It wasn’t long ago that Vancouver’s historic Gastown neighbourhood was a relative no-man’s land. But the city’s one-time ugly duckling has bloomed in recent years, and it’s got the restaurants, retail stores, and startups to prove it. In fact, Gastown has become an incubator for some of the city’s best boutiques. (It’s also home to our school headquarters!) From longtime residents like John Fluevog to relative newcomers like Truvelle, here are our favourite places to shop after class:
Opened by power couple Amy Renee and Noah MacNayr-Heath in late 2007, Nouvelle Nouvelle has become a Gastown staple. Renee, who previously owned Commercial Drive’s Prado Café, focuses on up-and-coming labels, along with sartorial contenders like Ganni, Steven Alan, and Won Hundred. In 2014, they opened their second location in Mount Pleasant. Head here for unique accessories and eye-catching apparel.
Oak + Fort
A Gastown original, Oak + Fort got its start in 2010 with a single Vancouver boutique. Today, the brand boasts companies across Canada and, more recently, in New York and San Francisco. This explosive growth might just have something to do with the company’s belief in clean, minimal design and its tendency to favour classic cuts over flash-in-the-pan trends. Whatever the reason, Oak + Fort is thriving, both at home and abroad.
Kit and Ace
Another international boutique that got its start in the heart of Gastown, Kit and Ace made a splash with its launch in 2014, likely due to its close connection with Lululemon founder Chip Wilson. The company is led by Chip’s wife Shannon and his son, JJ. The pair identified a lack of high end activewear on the market, and stepped in to fill that void with their proprietary fabric, technical cashmere. They offer a more stylish (but just as comfortable) remedy to Vancouver’s addiction to Lululemon pants.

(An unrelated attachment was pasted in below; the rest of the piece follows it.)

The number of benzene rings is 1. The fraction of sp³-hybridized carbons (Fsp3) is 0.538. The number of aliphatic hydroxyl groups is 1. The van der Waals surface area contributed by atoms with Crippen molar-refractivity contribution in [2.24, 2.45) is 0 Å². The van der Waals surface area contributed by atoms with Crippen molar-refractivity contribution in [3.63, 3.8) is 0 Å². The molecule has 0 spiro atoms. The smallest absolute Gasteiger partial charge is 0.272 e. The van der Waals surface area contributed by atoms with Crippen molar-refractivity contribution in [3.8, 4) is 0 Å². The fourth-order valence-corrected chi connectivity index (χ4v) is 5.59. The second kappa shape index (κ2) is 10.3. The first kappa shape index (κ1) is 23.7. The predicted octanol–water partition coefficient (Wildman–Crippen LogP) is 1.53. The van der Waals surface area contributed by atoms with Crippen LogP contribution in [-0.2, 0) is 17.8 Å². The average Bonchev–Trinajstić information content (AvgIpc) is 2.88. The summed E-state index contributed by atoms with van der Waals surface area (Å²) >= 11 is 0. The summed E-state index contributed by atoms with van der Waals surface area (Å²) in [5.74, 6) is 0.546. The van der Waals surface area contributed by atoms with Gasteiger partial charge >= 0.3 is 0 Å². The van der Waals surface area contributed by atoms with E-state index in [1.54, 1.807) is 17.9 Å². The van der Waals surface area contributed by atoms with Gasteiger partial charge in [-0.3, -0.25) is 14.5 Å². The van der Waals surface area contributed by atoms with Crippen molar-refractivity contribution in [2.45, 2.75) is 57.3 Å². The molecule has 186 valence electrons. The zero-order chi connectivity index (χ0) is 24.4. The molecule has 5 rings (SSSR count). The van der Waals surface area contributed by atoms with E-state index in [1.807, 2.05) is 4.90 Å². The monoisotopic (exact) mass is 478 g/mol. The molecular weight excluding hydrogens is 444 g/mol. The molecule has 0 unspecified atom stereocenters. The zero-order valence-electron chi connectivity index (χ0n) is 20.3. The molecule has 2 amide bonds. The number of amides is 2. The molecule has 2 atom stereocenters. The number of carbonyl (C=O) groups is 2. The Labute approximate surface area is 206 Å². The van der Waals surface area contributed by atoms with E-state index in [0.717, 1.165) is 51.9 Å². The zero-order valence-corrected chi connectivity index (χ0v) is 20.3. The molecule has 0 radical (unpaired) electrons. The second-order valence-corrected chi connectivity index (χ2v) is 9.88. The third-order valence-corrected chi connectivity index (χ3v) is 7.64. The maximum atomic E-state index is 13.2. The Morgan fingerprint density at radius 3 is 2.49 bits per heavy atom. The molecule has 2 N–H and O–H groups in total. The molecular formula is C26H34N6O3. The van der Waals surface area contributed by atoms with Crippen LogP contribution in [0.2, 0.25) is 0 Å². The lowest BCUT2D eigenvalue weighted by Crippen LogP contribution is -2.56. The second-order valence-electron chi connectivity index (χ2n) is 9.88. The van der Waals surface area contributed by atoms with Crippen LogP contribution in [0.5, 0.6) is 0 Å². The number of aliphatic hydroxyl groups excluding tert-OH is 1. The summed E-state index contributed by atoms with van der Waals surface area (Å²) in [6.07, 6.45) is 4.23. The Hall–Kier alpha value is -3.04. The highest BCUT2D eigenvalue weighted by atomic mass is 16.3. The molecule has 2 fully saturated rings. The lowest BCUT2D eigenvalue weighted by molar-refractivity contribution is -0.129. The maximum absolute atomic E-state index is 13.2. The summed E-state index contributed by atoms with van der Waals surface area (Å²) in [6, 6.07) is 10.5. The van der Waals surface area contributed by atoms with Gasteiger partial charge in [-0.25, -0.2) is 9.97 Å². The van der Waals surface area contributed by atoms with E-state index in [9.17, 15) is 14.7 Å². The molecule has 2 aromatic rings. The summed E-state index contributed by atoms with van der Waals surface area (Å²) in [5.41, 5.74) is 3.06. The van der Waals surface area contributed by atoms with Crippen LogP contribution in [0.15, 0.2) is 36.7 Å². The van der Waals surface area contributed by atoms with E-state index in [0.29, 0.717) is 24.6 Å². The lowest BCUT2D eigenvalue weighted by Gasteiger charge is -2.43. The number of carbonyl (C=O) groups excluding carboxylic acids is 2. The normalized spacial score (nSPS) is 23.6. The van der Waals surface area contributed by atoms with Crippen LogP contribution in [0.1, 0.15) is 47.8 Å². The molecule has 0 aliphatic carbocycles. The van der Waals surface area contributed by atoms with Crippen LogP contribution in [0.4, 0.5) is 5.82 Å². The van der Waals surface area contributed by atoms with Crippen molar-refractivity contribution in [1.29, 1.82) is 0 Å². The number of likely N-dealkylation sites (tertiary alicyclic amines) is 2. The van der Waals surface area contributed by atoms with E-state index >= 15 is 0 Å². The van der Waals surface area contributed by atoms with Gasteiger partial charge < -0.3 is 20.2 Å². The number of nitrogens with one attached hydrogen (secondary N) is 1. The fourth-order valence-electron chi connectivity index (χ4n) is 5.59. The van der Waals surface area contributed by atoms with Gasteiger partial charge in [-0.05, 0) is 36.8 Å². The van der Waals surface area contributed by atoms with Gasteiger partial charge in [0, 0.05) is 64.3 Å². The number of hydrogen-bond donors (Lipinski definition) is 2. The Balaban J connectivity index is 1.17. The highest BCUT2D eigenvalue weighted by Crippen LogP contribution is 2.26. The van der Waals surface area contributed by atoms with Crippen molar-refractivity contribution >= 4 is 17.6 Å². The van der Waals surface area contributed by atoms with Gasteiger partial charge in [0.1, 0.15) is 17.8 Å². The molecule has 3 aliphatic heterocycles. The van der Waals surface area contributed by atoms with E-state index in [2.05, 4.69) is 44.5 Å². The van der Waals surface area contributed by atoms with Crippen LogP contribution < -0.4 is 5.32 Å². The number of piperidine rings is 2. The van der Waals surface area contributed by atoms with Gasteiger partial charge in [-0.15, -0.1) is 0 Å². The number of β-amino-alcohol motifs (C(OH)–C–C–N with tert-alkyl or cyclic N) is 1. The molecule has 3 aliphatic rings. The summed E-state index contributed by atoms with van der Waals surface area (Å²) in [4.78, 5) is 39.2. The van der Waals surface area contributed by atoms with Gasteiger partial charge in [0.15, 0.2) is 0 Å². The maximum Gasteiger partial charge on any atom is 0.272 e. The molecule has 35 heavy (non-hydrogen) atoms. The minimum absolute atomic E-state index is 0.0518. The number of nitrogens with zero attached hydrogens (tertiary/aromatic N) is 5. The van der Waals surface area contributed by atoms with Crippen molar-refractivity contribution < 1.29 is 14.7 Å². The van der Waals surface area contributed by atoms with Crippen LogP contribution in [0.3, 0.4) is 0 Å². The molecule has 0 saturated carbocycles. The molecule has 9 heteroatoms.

A member of Gastown’s old guard of fashion boutiques, The Block has been around since 1999, before the neighbourhood became a place to be. Its seductive combination of well-curated fashion and nostalgic heritage building make shopping here an experience in and of itself. Longtime owner Jennifer MacKay stocks brands like Filippa K, A.P.C., and Loeffler Randall, along with a selection of Canadian designers.
John Fluevog is an unquestionable Gastown icon. Born and raised in Vancouver, Fluevog has been designing and selling shoes since the 1970s. His footwear has been worn by celebrities, musicians, and actors, and is recognized around the world. The Gastown location is bright, spacious, and chock-full of Fluevog’s whimsical designs.
Founded in Bondi Beach, Bailey Nelson has been selling affordable eyewear since 2012. It didn’t take long for the company’s unique business model—fashionable spectacles at wallet-friendly prices—to take off. In 2014, the Aussie came to Vancouver, setting up shop at the corner of Cambie and Cordova. The best place to browse stylish spectacles—even if you have 20/20 vision.
Recent addition Truvelle is Gastown’s only bridal store. Founder Gaby Bayona has been making and selling wedding dresses since 2013. The company takes an original approach to those big day gowns, creating pared-down made-to-order dresses that brides can select from the brand’s yearly collections, designed by Bayona herself.
Named by Highsnobiety as one of the best denim stores on Earth, Dutil has called Gastown home since 2006. Apart from its knockout selection of quality jeans, the store is known for its staff, all of whom seem to have an encyclopaedic knowledge of all things denim.
LYNNsteven’s modus operandi? Stocking fashion lines that might be hard to find anywhere else in the city. Named after owner Nicole’s mother (Lynn) and younger brother (Steven), the shop has built a solid reputation for itself. With its carefully curated offerings, charming interior, and dedicated owner, LYNNsteven is a staple go-to for fashionistas.
A collaboration between local stylists Lauren Clark and Lyndsey Chow, Hey Jude existed only as a series of pop-up shops before Clark and Chow opened a brick-and-mortar store in the neighbourhood. In an effort to combat the fast fashion epidemic, they wade through secondhand clothing to bring their customers only the highest quality vintage pieces. And Vancouver has responded with gratifying enthusiasm.